Tuesday, October 28, 2008

Tree Top Walk

(Part 2)
As I made my way down the tree top walk, I surmounted what seemed to be endless flights of stairs. Stairs after stairs, my usually strong legs slowly gave way to weariness. The descent proved equally or more tiring than the ascent to the tree top walk. And the terrain and slope were not particularly helpful too. Concrete gave way to mud, which gave way to gravel. The bends and turns of the road seemed never-ending, at this juncture, I could hear some complaints from trekkers nearby that they regret coming to trek here.

Personally, I find that if the navigation course through the forests was smooth-sailing, then it would defeat the purpose of coming to trek! Ruggedness, sweat and discomfort are the hallmarks of such treks. I was perspiring profusely, and at times panting as my strides were fast among the undergrowths.

I was inevitably exhausted from the trekking at times, and it could get lonely at times doing solo, and it was scary at times, witnessing how large trees had fallen, listening to the shuffling amidst the bushes and hearing some strange sound always emanating from the forests.

The sky grew darker and darker and it started to drizzle. Soon, the drizzle intensified into a moderate shower.

I was caught inside the hut at this juncture, facing two signposts: one to exit, the other to Jelutong Tower where one could witness some breathtaking scenery. I was caught in a dilemma, as much as I wanted to visit the Jelutong Tower, the muddy tracks became inundated with water, and the muddy water became like a stream. I could only give up my intended visit to the Tower and proceeded for the exit. I took out my umbrella from my bag and shielded me from the pattering rain.

It is not irregular or strange to have some showers in the water catchment areas like this forest. I could sense the difference between an urban shower with that in the catchment area. The rain that fell now seemed fresh, the droplets of water glistened as they pelt from the sky above.

As I made my way to the exit, to the hut from where I commenced my tree top walk, I could still see die-hard joggers making their way amidst the bushes in this growing rain. They may act ‘garang’ but they do not know the very danger of their act. They may not be scared of the heavy rain, did not mind to be drenched to the skin, but they have ignored the very dangerous risks of lighting, which can strike any person in the open, anytime and anywhere.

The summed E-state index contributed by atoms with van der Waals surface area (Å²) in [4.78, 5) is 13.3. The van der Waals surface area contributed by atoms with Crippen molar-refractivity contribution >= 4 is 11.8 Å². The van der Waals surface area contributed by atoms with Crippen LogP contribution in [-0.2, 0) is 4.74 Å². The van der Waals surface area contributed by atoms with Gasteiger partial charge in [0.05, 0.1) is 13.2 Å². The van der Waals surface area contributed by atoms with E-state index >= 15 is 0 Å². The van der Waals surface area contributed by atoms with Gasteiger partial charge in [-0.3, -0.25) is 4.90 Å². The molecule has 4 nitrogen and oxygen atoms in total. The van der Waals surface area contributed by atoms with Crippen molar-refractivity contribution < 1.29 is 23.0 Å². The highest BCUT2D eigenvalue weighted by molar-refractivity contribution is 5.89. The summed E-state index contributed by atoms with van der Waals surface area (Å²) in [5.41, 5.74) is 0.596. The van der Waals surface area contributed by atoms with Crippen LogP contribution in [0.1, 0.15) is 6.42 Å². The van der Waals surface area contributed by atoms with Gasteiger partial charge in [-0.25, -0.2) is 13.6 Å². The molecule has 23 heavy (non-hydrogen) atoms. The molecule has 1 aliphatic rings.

Despites armed with an umbrella, I was about 60% drenched as I finally entered the hut to seek a refuge from the ravages of the rain. It was around 330 pm then. I was lucky to reach the hut as now the rain had grown into a thunderstorm, thunders and lighting were the chorus of the day at the moment. The hut, actually a ranger station, to be exact was crowded with around 15 people, all soaking wet; with some joining us the ‘refugees’ at a later time, running fast into the station.

There were toilet facilities and water coolers in the station. Manning the ranger station was a National Parks staff who was closeted in his office, nevertheless ready to provide assistance when needed.

Few tourists asked him on location matters which he willingly acceded to. I asked him for some more copies of the maps which he also willingly assisted.

The crowd of us waited in the station for almost an hour when suddenly, the station suddenly became dark, including the staff’s office. Power trip caused by the thunderstorm! At this juncture, the staff sprang into action and took a mini-jeep to call for remedial assistance.

When the rain grew slightly smaller, I forked out my umbrella and began my descent down to Venus Drive. It was still pouring and there were some claps of thunder too. But, if I did not come down earlier, it would be very late, I did not want to waste time, and thus I took a calculated risk: the lighting threat seemed smaller now.

Navigating potholes containing muddy water, I made my way laboriously down the slope towards Venus Drive. The big leaves which I described earlier proved useful as some men trapped in the storm used it as umbrellas:

I slowly made my way back to Venus Drive, boarded a bus and headed back to Toa Payoh MRT station for a well-deserving lunch.

No comments :

Total Pageviews